My first real job

blogging-bonanza-bugWelcome to Dear Diary Saturday here at all things Monica Lee. I’m celebrating the countdown to launch on March 28 of Truth, Dare, Double Dare, Promise or Repeat: On Finding the Meaning of “Like” in 1982 with a month-long blogging bonanza, which means I’ll be blogging here every day this month about my book, about memoirs in general and about the launch. Each chapter in my new book begins with a word-for-word excerpt from my teenage diaries, so on Saturdays here I’ll be sharing blog posts from the Minnesota Transplant archive (my everyday blog) that used diary entries as inspiration.

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July 28, 1983

Dear Diary,

The reason I couldn’t go to golf today was because I worked at Ben Franklin’s for Crazy Daze. And I got a permanent part-time job there for this coming year — on Thursday nights and Saturdays. It will be nice to have some (a lot!) of money for a change. Anyway, I worked hard and am tired.

My first real job came up in conversation back in 2013 with my Adored stepson [who was in high school at the time, working a part-time job; now he’s an all-grown-up college graduate working a “real” 9-to-5 job]. I remembered undergoing a real job interview with the owner [who has now passed away earlier in 2017], and I was thrilled to be hired as a floor clerk at Ben Franklin on Wadena’s Main Street.

“What’s Ben Franklin?” my stepson asked.

“It’s like a five-and-dime.”

“What’s a five-and-dime?” he asked, still confused.

Alas, I’m part of the ancient generation now who uses arcane language to describe my nostalgic meanderings. Wikipedia’s definition doesn’t help me feel more hip: “Five-and-dime (also know as five-cent stores, dime stores and ten-cent stories) is a type of store that was popular in the early to mid-20th century.”

I’m so last century.

“Um, it’s like a Wal-Mart. Only smaller. Without an automotive department or electronics,” I grasped. “We had a sewing department and a huge toy department and every kind of candy you think of, like Tangy Taffy.”

“Tangy Taffy,” he scoffed, obviously unimpressed.

Back then, candy bars cost a quarter. So even the five-and-dime offered scant options for a nickel or a dime, though I remember Tangy Taffy costing less than chocolate bars.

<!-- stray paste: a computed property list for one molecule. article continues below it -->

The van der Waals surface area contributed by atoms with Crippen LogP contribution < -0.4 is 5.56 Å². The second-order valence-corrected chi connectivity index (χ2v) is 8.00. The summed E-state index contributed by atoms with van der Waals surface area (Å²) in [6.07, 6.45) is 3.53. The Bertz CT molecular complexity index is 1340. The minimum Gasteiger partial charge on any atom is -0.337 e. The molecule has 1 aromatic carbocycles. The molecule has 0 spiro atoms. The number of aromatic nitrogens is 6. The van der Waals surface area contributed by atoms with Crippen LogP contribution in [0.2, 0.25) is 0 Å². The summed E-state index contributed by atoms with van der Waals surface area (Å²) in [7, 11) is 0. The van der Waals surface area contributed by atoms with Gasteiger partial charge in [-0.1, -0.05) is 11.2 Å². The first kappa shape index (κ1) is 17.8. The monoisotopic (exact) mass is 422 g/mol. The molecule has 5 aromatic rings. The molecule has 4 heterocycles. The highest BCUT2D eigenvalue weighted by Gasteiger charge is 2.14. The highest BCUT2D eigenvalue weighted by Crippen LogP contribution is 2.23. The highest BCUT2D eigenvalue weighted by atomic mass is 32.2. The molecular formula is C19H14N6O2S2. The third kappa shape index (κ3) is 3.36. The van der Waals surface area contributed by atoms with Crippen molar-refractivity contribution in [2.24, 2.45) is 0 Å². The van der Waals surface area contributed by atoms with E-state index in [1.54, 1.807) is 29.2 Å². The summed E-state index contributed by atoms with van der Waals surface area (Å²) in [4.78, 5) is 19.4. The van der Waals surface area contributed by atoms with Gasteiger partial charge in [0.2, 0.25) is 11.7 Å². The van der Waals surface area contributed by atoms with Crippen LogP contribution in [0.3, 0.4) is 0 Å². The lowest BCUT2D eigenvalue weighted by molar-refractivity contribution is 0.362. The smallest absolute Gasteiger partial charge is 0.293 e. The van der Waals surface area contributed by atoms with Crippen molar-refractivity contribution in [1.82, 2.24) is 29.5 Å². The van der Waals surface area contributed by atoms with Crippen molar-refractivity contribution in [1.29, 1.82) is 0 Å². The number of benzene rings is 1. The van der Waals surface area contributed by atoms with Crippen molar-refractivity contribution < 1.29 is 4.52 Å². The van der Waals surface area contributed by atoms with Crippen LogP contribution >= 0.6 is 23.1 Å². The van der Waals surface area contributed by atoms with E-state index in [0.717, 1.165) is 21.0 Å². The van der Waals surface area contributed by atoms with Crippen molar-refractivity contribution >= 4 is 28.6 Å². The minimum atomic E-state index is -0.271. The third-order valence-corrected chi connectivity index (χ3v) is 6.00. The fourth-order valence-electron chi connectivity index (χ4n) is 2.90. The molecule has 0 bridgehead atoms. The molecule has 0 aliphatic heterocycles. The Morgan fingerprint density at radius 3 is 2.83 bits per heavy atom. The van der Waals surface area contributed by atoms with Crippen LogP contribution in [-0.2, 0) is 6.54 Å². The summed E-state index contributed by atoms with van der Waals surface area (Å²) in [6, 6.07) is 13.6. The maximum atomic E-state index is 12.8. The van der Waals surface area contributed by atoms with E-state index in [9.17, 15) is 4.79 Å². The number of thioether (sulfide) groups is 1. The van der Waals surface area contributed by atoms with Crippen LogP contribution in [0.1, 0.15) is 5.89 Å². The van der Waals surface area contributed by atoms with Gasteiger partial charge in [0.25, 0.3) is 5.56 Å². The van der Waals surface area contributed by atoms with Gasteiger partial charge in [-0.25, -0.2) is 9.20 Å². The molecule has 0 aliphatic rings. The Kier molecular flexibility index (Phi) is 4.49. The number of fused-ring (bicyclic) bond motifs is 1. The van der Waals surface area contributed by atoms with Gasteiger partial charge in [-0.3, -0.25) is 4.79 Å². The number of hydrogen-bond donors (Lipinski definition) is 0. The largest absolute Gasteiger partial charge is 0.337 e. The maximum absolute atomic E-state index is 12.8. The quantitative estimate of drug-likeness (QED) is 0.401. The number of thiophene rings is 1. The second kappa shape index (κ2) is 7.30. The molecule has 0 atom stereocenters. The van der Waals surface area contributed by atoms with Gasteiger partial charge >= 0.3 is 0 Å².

The first day of work on a hot July day, I patrolled the store’s sidewalk sale, neatening product displays and scaring off shoplifters. I felt important when I clocked in with my time card. I felt rich when I did the multiplication of my hours times my wage; just a few days earlier I was paid $4 for five hours of babysitting (it’s true! I have diary documentation for my slave labor!). Minimum wage in 1983 was $3.85, which made the tedium walking the aisles of Ben Franklin worth every minute.

Unlike today’s 24/7 world, Ben Franklin was only open ’til 5 p.m., except on Thursday nights when all the town’s retail stores stayed open late, and it wasn’t open Sundays. I liked the job better when I was promoted to cashier, which was less boring, and then I capitalized on my experience a year or so later by landing a job as a cashier at Super Valu (a bustling grocery store, one of the only 24/7 retail offerings in Wadena).

Unlike so many other retailers populating Wadena’s downtown in the 1980s, Ben Franklin still exists, only now it’s Ben Franklin Crafts and it stays open ’til 8 most days (5 on Sundays). I was amused to find it has a Facebook page: “Come in with your favorite craft project from Pinterest or Etsy or your imagination and we’ll help you turn it into a finished project for you to enjoy!”

How modern.

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final-ecover-rgbTruth, Dare, Double Dare, Promise or Repeat: On Finding the Meaning of “Like” in 1982 will be available March 28 on Amazon.

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